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A condominium development by St. Thomas Developments Inc., at 88 Queen St. East as on Jan. 2, 2020.Fred Lum/The Globe and Mail

Are condominium apartment investors sniffing around for deals in Toronto’s downtown core?

Anecdotes abound, but the only positive data points are the relative bumps in sales that saw 1,551 condominium apartments sell in December across the city. According to data from the Toronto Region Real Estate Board, it wasn’t even the busiest month of the year (July saw 1,689 sales), but it was about the same level as September and August (1,549 and 1,536, respectively), which was welcome news to realtors who observed down months in October and November (1,438 and 1,375).

According to analysis from Urbanation, December sales in the two most active submarkets in downtown Toronto (C1 and C8) jumped 26 per cent month-over-month and 102 per cent year-over-year, to their highest level since May, 2019.

However, while most of the GTA is seeing booming price growth in other home types, condominium-apartment prices are growing slower and a major drag has been the price drops in the downtown Toronto submarkets that have seen the most transactions and highest levels of available inventory. In C1 (south of Bloor, between Yonge and Dufferin) average apartment prices fell 1.4 per cent month-over-month in December, and 11 per cent year-over-year, from $772,390 to $683,525. While C8 (south of Bloor between Yonge and the Don Valley Parkway) was down the same month-over-month average, prices fell only 8.6 per cent – $738,022 to $673,916 – year-over-year.

So, who is buying more of these condos at their new low prices?

“I suspect it’s investors because I look at them like swing voters,” said Scott Ingram, a CPA and sales representative with Century 21 Regal Realty Inc. “That is, regular end-users just chug along at their steady pace, and if you have any wild changes in the market in either direction, it’s likely due to investor behaviour.”

Mr. Ingram has noted that even in the months that saw average sale-price drops, the volume of sales was relatively stable; the big change in the fall was the competition among thousands of new listings.

According to Urbanation Inc., the total number of condo apartments available for rent in Toronto in December was 8,076, down 12 per cent from September, but up 162 per cent from December, 2019.

In addition to the available inventory, the most important factor driving prices down in these core areas seems to be the falling price of rent. John Pasalis, president of Realosophy Realty Inc., calculated that in the old city of Toronto, once the priciest rental market in Ontario, average rents fell to $2,132 at the end of December, which is lower than the GTA average.

An asset that pays you less and less every month isn’t typically a good bet, but according to Andrew la Fleur, who specializes in investor-buyers for Re/Max Condos Plus, purchasing a new condo in Downtown Toronto has been a cash-flow-negative investment for years. “Any single unit property, in the city of Toronto, that is break-even cash flow based on a traditional 20-per-cent down [mortgage], has been nearly impossible to find in the last five to 10 years, but most especially in the last four since 2016,” he said.

For his buyers, return was calculated on eventual equity appreciation, and with prices and mortgage rates falling, the amount of cash an investor can expect to lose while waiting for that equity payday has actually shrunk.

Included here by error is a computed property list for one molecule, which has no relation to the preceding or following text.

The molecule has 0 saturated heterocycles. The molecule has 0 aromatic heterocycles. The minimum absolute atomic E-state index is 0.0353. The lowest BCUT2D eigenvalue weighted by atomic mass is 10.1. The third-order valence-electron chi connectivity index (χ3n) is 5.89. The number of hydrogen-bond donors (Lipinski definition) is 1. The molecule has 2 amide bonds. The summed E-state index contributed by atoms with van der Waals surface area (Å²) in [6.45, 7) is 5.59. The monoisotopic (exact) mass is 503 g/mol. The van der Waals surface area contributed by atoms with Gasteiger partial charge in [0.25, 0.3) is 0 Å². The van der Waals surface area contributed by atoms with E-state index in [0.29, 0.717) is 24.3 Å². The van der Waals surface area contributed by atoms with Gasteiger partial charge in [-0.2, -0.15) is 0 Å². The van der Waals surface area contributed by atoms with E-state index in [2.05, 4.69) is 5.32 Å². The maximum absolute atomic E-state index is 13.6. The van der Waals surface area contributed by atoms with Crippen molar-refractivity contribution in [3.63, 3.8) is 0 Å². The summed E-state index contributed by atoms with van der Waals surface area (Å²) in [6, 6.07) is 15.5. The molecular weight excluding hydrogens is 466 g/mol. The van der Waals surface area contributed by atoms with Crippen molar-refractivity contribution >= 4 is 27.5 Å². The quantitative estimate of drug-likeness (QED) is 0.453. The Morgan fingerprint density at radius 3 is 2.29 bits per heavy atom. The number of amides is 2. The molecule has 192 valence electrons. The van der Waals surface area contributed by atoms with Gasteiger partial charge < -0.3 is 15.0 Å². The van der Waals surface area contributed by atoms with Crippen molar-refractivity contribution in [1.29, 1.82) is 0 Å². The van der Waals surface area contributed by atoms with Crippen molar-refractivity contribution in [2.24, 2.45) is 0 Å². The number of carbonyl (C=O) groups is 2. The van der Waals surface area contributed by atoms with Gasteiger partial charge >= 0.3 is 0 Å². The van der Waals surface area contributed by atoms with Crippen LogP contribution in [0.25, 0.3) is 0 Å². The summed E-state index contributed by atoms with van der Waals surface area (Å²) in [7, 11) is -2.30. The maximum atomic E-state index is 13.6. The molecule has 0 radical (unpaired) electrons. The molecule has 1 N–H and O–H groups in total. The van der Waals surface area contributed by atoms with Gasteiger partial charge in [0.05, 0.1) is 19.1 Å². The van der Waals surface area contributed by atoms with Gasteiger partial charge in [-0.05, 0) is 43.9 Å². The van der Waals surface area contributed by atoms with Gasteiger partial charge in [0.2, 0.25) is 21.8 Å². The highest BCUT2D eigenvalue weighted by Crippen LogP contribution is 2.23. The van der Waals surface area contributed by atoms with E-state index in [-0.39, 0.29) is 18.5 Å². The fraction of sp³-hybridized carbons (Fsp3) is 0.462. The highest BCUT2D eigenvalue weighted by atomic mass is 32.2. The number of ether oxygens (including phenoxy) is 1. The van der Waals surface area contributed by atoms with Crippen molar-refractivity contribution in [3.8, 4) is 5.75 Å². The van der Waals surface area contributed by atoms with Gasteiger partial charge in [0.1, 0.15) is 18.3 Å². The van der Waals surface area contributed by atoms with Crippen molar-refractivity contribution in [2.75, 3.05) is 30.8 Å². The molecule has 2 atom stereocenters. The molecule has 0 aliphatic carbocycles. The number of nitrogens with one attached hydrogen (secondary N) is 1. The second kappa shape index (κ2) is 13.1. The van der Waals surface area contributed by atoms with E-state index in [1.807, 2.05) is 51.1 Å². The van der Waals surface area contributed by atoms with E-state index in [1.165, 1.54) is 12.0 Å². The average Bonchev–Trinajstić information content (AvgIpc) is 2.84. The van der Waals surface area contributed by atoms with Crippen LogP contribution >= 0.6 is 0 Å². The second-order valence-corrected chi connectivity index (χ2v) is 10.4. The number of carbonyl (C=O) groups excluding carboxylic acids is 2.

“Even with the recent decline, investors are still paying 2019 prices for rents that are at 2013 levels and falling. It takes a lot of confidence to jump into that market,” Mr. Pasalis said. “I think a lot will depend on what the rental market looks like in [the first quarter]. If the rental market levels out and rents stay flat or improve then I think investors will keep buying.”

In the first week of 2020, sales have risen, year-over-year, in the downtown markets. But it’s hard to tell how long it has taken to sell those condos, another signal about the level of demand in the market.

The Toronto Regional Real Estate Board (TRREB) is the primary source of market data, but one thing it doesn’t provide is useful statistics for how long certain property types spend on the market. Until 2019, TRREB only provided a metric known as Days On Market (DOM) for home sales, which was misleading because it didn’t count how many total days a property had been on the market – just how many days the most recent listing had been live. For a variety of reasons, agents had fallen into the habit of taking down and relisting homes in the MLS after a certain number of days had passed.

Now, TRREB provides two topline figures for the whole market of Listing Days On Market (the old misleading figure) and Property Days on Market (PDOM), which captures the total number of days (with some restrictions) a home has up been for sale. But TRREB does not provide those more accurate PDOM figures for subtypes of sales (detached, semis, townhomes or condominium apartments). A spokesperson for the agency said there was currently no report that could be generated to display that data, so it’s unclear how long it’s taking to sell a condo in downtown Toronto.

Mr. Ingram pointed to one example of a seller trying to find their price across three listings: a 27-day listing starting in September for $759,000, a 92-day listing for $759,899 starting in October and the latest listing starting Jan. 9 (back to $759,000).

Condos that sold in December were listed for an average of 36 days in the key downtown markets, 10 days longer than those that sold in November. How many of those long-lasting listings were investors snapping up deals from exhausted sellers taking whatever offer they could get at the end of an otherwise wild year in real estate?

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